This year, KICA’s board of directors assertively prioritized flood mitigation planning, establishing two task forces: Water Management and Infrastructure Funding. Together, their goals are to develop solutions for currently vulnerable areas on Kiawah and create long term water monitoring and management plans. The task forces report to the board, and are comprised of KICA community members and staff. Their work stems from action items the town identified in their 2018 Flood Mitigation and Sea Level Rise Adaptation Report.
Underway since the beginning of the year, the Water Management task force started by identifying seven problematic locations on Kiawah and developing plans to enhance drainage in those areas.
The areas are:
• Kiawah Island Parkway near Sora Rail
• Governors Drive near Turtle Point Maintenance
• Governors Drive near Trumpet Creeper Lane
• Kiawah Island Parkway near the V-gate
• Kiawah Island Parkway at Green Dolphin
• Pond 29 to Pond 24 between Surfwatch Drive and Sea Forest Drive
• Sea Marsh Lane
These susceptible areas were shared with the engineering firm Stantec, which came back with proposed infrastructure solutions in July. KICA Resilience Specialist Lucas Hernandez then worked with the task force to add the new infrastructure into a digital model of Kiawah Island, which simulates island water movement. Not only does the model give the task force data on if the water is removed effectively from the area, but it also helps identify where the water will be displaced, and if it creates an excess elsewhere, or leaves the island through the drainage basin.
Through this process, the task force should be able to approach the board with practical responses to flooding, and the board can be confident about investing association resources. The priority list will be decided at the Water Management task force’s upcoming meeting.
With the priority list, the Infrastructure Funding task force will tackle the challenge of determining a funding source for this new infrastructure. Although the association has a reserves fund to maintain infrastructure that was originally conveyed to KICA by developers, there is no funding source for new infrastructure.
Both task forces are working quickly to provide a recommended project and funding solution package to the board in time for the 2020 budget, which is approved at the November board meeting. The goal is for KICA to be able to complete the proposed infrastructure projects within 3-5 years.
According to board treasurer and task force member Dave Morley, these projects are just the first phase of work for the task force. In the second phase, likely launching in 2020, the task force will look at ways to prevent water from entering the island, like in the event of a storm surge. “We started by addressing known problems, will then determine preventative tactics, and will continue by establishing an adaptive strategy for monitoring and assessing the water management plan. We won’t ever eliminate risk, but our goal is mitigation,” remarked Morley. “Our work will provide a platform for Kiawah to monitor and adapt for anticipated rising sea levels, decades before we see any visible impact.”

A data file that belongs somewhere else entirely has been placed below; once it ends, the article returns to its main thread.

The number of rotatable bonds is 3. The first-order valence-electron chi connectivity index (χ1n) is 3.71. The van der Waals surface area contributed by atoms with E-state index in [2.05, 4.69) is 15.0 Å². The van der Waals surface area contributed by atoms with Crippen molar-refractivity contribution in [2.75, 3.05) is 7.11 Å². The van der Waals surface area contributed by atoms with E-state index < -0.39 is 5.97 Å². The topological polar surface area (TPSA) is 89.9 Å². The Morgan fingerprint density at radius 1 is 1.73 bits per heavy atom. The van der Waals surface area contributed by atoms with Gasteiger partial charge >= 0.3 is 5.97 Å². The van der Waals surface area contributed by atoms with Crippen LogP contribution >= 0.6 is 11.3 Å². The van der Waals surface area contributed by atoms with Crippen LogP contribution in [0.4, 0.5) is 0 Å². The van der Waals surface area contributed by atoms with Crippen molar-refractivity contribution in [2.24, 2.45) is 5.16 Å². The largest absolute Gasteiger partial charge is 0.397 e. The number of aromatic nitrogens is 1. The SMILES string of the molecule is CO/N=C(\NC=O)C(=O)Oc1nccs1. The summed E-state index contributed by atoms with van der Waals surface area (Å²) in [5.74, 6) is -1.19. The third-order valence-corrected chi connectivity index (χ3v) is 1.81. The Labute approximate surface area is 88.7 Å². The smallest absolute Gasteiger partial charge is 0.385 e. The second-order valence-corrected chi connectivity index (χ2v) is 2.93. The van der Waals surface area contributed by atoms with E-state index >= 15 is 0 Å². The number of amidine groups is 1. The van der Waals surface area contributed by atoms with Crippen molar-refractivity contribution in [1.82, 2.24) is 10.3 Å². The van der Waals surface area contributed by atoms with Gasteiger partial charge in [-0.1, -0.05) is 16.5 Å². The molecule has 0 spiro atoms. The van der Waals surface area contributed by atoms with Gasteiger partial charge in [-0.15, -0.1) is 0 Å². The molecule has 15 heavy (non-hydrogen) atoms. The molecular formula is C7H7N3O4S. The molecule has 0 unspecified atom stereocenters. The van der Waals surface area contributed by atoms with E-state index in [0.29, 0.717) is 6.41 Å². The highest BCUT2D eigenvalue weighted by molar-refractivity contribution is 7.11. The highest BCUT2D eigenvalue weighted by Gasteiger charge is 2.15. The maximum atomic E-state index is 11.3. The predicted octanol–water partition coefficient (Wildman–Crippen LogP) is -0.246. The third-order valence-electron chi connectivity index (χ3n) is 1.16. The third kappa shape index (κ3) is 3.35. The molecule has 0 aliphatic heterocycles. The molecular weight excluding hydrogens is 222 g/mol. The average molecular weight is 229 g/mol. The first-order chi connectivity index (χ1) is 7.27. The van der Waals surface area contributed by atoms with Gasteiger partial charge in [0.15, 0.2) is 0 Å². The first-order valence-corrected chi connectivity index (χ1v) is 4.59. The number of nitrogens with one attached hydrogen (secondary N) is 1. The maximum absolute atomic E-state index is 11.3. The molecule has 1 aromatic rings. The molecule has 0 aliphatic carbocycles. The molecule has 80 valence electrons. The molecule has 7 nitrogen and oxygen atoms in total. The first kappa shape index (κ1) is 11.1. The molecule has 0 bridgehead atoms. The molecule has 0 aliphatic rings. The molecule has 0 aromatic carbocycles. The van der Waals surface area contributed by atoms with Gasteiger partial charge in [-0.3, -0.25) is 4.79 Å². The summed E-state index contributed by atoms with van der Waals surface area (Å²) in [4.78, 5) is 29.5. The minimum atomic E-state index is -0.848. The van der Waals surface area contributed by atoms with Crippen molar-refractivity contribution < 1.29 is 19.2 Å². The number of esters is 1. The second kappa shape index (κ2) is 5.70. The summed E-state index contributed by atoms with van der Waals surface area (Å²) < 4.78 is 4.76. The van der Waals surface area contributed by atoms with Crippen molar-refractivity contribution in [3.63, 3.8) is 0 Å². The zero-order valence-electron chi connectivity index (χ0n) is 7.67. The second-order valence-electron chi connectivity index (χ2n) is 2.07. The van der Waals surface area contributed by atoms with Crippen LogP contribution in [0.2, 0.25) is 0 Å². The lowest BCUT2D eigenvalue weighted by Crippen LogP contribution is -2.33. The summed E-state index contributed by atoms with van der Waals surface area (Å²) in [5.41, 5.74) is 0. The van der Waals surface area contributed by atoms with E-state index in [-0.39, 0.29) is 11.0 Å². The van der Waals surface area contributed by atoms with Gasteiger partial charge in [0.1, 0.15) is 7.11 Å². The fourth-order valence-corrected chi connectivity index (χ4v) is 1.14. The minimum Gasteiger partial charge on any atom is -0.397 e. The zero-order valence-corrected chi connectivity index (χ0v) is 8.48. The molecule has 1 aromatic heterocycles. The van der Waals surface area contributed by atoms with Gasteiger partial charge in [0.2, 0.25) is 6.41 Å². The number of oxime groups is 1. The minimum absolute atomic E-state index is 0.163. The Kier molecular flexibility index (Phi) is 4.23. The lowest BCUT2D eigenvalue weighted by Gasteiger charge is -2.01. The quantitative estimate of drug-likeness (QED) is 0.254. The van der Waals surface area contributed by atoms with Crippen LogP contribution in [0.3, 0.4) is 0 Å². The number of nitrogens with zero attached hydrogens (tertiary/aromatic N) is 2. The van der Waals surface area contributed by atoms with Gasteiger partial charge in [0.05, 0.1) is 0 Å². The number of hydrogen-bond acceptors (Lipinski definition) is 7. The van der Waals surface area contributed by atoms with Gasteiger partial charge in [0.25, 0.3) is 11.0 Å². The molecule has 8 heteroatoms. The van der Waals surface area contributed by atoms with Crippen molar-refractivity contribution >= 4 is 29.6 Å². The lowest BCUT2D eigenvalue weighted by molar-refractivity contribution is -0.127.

Dave acknowledges that this work isn’t just about mitigating water events. “By addressing our island’s susceptibilities, we’ll improve the quality of life for our members. We’re also demonstrating that we’re a proactive community, willing to deal with issues head-on, and that can only have a positive impact on property values.”
The work of these task forces will be followed closely and updates will be shared with the community through email, in Digest and at kica.us.
One of Kiawah’s most significant ongoing challenges is water management, and Kiawah isn’t the only coastal community that struggles to find solutions to mitigate flooding. Following the release of the Town of Kiawah Island’s (TOKI) Flood Mitigation and Sea Level Rise Adaptation Report, KICA’s board felt compelled to ensure the association was leading the charge and responding proactively to the report’s findings. KICA began this work with the appointment of two task forces, one which evaluates new infrastructure projects for water management (which includes precautions for flood mitigation, and other incidents such as storm surge and rain events) and another to determine funding sources for that new infrastructure.
KICA’s new approach to water management includes incorporating this work into the Strategic Plan. Ensuring that staff projects, association funds and high-level planning are directed toward water management goals, and establishing key metrics for success in achieving those goals, are important priorities for our board of directors. KICA is working to identify immediate priorities and establish a monitoring plan that adapts to our dynamic ecosystem and the challenges we face in the future. This forward-looking perspective will allow us to address the challenges in a responsible way.
One of the keys to this approach is KICA’s newest employee, Lucas Hernandez. Lucas was hired in June as KICA’s first-ever resilience specialist. COO Jimmy Bailey notes that “Lucas is perhaps the first resilience specialist hired by a community association in the entire country.” Lucas’ title refers specifically to water resilience, the primary goal of KICA’s water management strategy. With his specialized experience, he has a diverse toolbox to tackle this challenge.